U.S. natural gas futures dipped more than 5% on Friday to their lowest since late-February on expectations for lower heating demand due to moderating weather, which set the contract on track for a second consecutive weekly decline.
Front-month gas futures for April delivery fell 14.09 cents, or 5.6%, to $2.37 per million British thermal units (mmBtu) by 11:09 a.m. EDT.
The weather outlook for later in March has shifted from colder-than-normal along the eastern seaboard to slightly warmer-than-normal, reducing the expectation of late season heating demand, said Gary Cunningham, director of Market Research at Tradition Energy, adding that
Data provider Refinitiv estimated 275 heating degree days (HDDs) over the next two weeks, down from 381 HDDs estimated on Thursday.
HDDs estimate demand to heat homes and businesses by measuring the number of degrees a day’s average temperature is below 65 degrees Fahrenheit (18 degrees Celsius).
“We are expecting gas demand for power generation this summer to set new records as switch over from dirtier fuels (coal) to natural gas continues to be the trend here in the U.S.,” Cunningham said.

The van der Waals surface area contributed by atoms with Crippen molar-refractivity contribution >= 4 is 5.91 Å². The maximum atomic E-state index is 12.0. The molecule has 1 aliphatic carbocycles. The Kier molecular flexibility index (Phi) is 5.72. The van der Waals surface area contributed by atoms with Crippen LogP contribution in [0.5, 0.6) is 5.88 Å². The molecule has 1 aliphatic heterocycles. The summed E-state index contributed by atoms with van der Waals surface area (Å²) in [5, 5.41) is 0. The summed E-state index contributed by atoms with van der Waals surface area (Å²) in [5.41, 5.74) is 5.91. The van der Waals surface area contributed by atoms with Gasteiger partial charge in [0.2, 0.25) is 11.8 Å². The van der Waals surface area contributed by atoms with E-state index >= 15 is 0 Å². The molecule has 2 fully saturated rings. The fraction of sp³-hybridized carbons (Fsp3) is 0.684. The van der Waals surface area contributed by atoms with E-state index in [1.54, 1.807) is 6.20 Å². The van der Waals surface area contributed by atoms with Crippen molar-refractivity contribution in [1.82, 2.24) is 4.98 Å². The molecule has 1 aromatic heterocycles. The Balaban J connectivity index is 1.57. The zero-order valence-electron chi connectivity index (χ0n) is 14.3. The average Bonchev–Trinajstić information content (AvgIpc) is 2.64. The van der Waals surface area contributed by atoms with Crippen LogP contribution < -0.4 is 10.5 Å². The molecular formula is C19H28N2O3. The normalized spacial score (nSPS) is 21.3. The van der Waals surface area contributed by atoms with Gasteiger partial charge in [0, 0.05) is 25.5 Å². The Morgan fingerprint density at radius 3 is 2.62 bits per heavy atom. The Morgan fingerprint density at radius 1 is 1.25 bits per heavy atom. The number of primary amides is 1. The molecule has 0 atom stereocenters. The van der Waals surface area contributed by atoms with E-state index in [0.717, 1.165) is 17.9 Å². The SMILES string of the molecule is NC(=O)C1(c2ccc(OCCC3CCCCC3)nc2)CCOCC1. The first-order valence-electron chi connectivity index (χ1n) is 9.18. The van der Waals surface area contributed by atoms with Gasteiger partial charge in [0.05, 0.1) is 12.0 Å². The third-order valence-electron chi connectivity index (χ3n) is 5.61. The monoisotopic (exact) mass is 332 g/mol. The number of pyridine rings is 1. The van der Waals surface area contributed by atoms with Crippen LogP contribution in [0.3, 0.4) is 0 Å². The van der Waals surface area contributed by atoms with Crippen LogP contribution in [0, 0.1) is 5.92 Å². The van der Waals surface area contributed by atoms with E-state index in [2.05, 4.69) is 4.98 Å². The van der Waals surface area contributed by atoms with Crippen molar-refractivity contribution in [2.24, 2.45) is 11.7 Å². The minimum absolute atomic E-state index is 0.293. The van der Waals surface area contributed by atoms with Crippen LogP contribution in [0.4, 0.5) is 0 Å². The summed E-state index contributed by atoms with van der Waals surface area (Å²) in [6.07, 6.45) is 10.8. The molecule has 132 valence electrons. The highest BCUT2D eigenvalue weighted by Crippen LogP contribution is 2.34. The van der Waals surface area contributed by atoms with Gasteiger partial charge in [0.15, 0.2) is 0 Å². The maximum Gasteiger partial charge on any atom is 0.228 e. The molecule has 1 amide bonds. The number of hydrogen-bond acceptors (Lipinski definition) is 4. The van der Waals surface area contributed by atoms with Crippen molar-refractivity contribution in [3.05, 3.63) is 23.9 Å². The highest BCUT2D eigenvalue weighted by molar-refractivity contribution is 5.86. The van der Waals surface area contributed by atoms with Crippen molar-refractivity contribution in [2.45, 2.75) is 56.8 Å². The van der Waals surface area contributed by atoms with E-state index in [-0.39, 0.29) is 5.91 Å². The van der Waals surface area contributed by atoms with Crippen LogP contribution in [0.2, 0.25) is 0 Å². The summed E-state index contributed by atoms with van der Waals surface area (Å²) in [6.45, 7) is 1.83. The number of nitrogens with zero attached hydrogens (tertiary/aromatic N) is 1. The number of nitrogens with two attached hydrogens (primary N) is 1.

For the week, the contract was down about 2% so far.
Refinitiv forecasted that U.S. gas demand, including exports, would slide from 116.9 bcfd this week to 108.0 bcfd next week.
Meanwhile, overall risk sentiment remained weak. Wall Street’s main indexes fell on Friday as investors remained wary about a potential banking crisis.
The U.S. Energy Information Administration (EIA) on Thursday said utilities pulled 58 billion cubic feet (bcf) of gas from storage during the week ended March 10 which was lower than 62-bcf withdrawal analysts forecast in a Reuters poll and compares with a decrease of 86 bcf in the same week last year and a five-year (2018-2022) average decline of 77 bcf.
Meanwhile, gas flows to LNG export plants have been on track to hit record highs since Freeport LNG’s export plant in Texas exited an eight-month outage in February. The plant was shut due to a fire in June 2022.
Federal regulators approved the restart of two of Freeport LNG’s three liquefaction trains (Trains 2 and 3) in February and the third train (Train 1) on March 8. Liquefaction trains turn gas into LNG.
When operating at full power, Freeport LNG, the second-biggest U.S. LNG export plant, can turn about 2.1 bcfd of gas into LNG for export.
The seven big U.S. LNG export plants, including Freeport LNG, can turn about 13.8 bcfd of gas into LNG.